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Labour, Politics and Emancipation, Arendt and the Historical Materialist Tradition

Labour, Politics and Emancipation, Arendt and the Historical Materialist Tradition

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Published by fusionulle
This is a Ph.D. thesis. In it I examine the concept of labour as it occurs in the tradition of Historical Materialism.
The way in which labour is defined, the position it has, and the role it plays within the tradition has major consequences for the political philosophy of Historical Materialism. Chapter 1 deals with Marx, chapter 2, opening the opposition to Historical Materialism, with Hannah Arendt, who I consider to be very underestimated in terms of the social ontology that she presents in 'The Human Condition'. Chapter 3 returns to Historical Materialism with the early publications of Jürgen Habermas (particularly his 'Theory of Communicative Action'). I discuss the merits and demerits of his position. In order to round off the tradition, chapter 4 turns the current neo-Marxists Hardt, Negri and Lazzarato. Chapter 5 offers a final discussion.
Ulrich Mühe ©2010
This is a Ph.D. thesis. In it I examine the concept of labour as it occurs in the tradition of Historical Materialism.
The way in which labour is defined, the position it has, and the role it plays within the tradition has major consequences for the political philosophy of Historical Materialism. Chapter 1 deals with Marx, chapter 2, opening the opposition to Historical Materialism, with Hannah Arendt, who I consider to be very underestimated in terms of the social ontology that she presents in 'The Human Condition'. Chapter 3 returns to Historical Materialism with the early publications of Jürgen Habermas (particularly his 'Theory of Communicative Action'). I discuss the merits and demerits of his position. In order to round off the tradition, chapter 4 turns the current neo-Marxists Hardt, Negri and Lazzarato. Chapter 5 offers a final discussion.
Ulrich Mühe ©2010

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Published by: fusionulle on Jan 17, 2011
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Labour, Politics andEmancipation,
 Arendt and the HistoricalMaterialist Tradition
Ulrich Mühe(University of Kent)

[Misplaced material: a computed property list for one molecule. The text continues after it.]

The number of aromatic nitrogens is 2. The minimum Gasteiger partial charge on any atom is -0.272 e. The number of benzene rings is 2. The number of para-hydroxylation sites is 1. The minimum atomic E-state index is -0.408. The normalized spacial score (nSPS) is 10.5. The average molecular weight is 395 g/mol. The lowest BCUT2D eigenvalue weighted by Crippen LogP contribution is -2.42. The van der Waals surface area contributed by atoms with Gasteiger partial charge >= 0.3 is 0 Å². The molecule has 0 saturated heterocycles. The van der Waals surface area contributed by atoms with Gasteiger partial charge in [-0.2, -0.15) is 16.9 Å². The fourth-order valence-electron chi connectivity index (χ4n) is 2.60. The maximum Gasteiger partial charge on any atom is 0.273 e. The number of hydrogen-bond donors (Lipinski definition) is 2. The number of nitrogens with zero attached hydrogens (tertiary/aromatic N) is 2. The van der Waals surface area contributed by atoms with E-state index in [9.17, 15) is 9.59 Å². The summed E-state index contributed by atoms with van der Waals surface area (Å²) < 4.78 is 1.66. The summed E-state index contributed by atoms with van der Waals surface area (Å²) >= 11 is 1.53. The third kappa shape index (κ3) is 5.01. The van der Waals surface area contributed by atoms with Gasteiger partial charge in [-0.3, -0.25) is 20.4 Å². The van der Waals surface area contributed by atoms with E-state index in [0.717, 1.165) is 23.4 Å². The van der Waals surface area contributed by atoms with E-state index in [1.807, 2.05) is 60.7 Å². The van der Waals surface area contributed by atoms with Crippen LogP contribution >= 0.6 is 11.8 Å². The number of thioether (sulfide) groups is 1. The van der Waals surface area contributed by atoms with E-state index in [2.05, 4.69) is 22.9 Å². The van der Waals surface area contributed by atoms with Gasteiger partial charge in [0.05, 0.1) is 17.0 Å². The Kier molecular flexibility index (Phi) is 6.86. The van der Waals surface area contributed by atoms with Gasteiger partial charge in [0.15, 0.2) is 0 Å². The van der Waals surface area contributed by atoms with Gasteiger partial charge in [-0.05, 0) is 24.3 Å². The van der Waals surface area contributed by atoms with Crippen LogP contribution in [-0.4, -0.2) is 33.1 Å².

2
Labour, emancipation and politics – Arendt and the Historical Materialisttradition
Ulrich Mühe (PhD-submission)I investigate the role of labour in the tradition of Historical Materialism with particularfocus on politics and emancipation. The centrality of labour in this tradition is crucialfor its claims concerning human life, which is meant to be accounted for in a materialistfashion. Overall I argue that this approach is an insufficient and reductive account of human life.Starting with Marx’s writings I show the connections and relations between his accountof labour and his account of society. I criticise Marx for an insufficiently differentiatedaccount of labour and the confusion of 
 poiesis
and
 praxis.
I will show that this leads tovery particular outcomes in Marx’s thought on politics.In opposition to Marx I then present the approach to human life that Hannah Arendtprovides. I explain Arendt’s account and the distinction between labour, work and ac-tion. Subsequently I defend her approach against several criticisms.In the third chapter I investigate Jürgen Habermas’s account of human action. He pre-sents the account of a Historical Materialist who attempts to incorporate Arendt’s criti-cisms of this tradition. I will defend Habermas’ approach particularly in reference toobjections to his division between communicative and instrumental action. Then I willcriticise his approach to human interaction on the issue of his pragmatism in languagewith which he reduces interaction to the propositional content of people’s utterances.Habermas cannot escape the reductivism inherent in Historical Materialism either.Lastly, I will criticise current postmodern Neo-Marxists Hardt and Negri. In their recentpublications they return to a more orthodox Historical Materialism but face substantiveissues in their accounts of (immaterial) labour and the future global political subject (the‘multitude’). Finally I end with reflections and projections on politics from an Arendtianview.
 
 3
 AcknowledgementsI would like to thank the entire philosophy staff at the University of Kent, particularly my supervisor Prof. Sean Sayers who provided me with both freedom
in 
and criticism
of 
my research that allowed my project to be what it has been. Furthermore I would like to men-tion explicitly Dr. Alan Thomas, Todd Mei, Lorenzo Chiesa, the School of European Cul-tures and Languages at the University of Kent in general, Peter Andras and Sabine Pfeiffer.It is due to these and all the other people with which I have been in contact during my re-search that this project ended up teaching me a lot more than what I could have expected when I started. Thanks to you all!

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